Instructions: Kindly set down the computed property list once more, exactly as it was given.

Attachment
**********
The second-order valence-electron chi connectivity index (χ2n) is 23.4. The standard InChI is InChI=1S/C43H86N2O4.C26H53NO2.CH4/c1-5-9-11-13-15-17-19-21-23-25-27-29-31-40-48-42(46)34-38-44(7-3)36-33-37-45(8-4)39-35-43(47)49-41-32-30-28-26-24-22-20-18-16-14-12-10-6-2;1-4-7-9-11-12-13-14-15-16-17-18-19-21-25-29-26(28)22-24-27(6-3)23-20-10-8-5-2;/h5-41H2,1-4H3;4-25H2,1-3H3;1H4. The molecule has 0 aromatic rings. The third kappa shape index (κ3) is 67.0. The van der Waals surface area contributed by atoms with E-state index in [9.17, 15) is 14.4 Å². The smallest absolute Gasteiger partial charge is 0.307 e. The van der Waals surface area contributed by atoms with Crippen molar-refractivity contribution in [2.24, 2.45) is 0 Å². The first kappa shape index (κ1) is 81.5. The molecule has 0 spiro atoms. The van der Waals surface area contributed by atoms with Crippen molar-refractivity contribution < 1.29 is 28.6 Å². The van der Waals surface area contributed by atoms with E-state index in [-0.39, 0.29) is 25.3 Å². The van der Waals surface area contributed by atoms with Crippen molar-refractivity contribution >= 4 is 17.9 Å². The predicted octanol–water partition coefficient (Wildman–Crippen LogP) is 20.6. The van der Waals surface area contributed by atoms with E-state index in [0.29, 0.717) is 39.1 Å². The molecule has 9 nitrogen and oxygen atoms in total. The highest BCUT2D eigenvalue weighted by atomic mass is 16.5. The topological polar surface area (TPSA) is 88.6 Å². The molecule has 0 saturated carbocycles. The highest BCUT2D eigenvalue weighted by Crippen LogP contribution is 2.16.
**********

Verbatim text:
The second-order valence-electron chi connectivity index (χ2n) is 23.4. The standard InChI is InChI=1S/C43H86N2O4.C26H53NO2.CH4/c1-5-9-11-13-15-17-19-21-23-25-27-29-31-40-48-42(46)34-38-44(7-3)36-33-37-45(8-4)39-35-43(47)49-41-32-30-28-26-24-22-20-18-16-14-12-10-6-2;1-4-7-9-11-12-13-14-15-16-17-18-19-21-25-29-26(28)22-24-27(6-3)23-20-10-8-5-2;/h5-41H2,1-4H3;4-25H2,1-3H3;1H4. The molecule has 0 aromatic rings. The third kappa shape index (κ3) is 67.0. The van der Waals surface area contributed by atoms with E-state index in [9.17, 15) is 14.4 Å². The smallest absolute Gasteiger partial charge is 0.307 e. The van der Waals surface area contributed by atoms with Crippen molar-refractivity contribution in [2.24, 2.45) is 0 Å². The first kappa shape index (κ1) is 81.5. The molecule has 0 spiro atoms. The van der Waals surface area contributed by atoms with Crippen molar-refractivity contribution < 1.29 is 28.6 Å². The van der Waals surface area contributed by atoms with E-state index in [-0.39, 0.29) is 25.3 Å². The van der Waals surface area contributed by atoms with Crippen molar-refractivity contribution >= 4 is 17.9 Å². The predicted octanol–water partition coefficient (Wildman–Crippen LogP) is 20.6. The van der Waals surface area contributed by atoms with E-state index in [0.29, 0.717) is 39.1 Å². The molecule has 9 nitrogen and oxygen atoms in total. The highest BCUT2D eigenvalue weighted by atomic mass is 16.5. The topological polar surface area (TPSA) is 88.6 Å². The molecule has 0 saturated carbocycles. The highest BCUT2D eigenvalue weighted by Crippen LogP contribution is 2.16.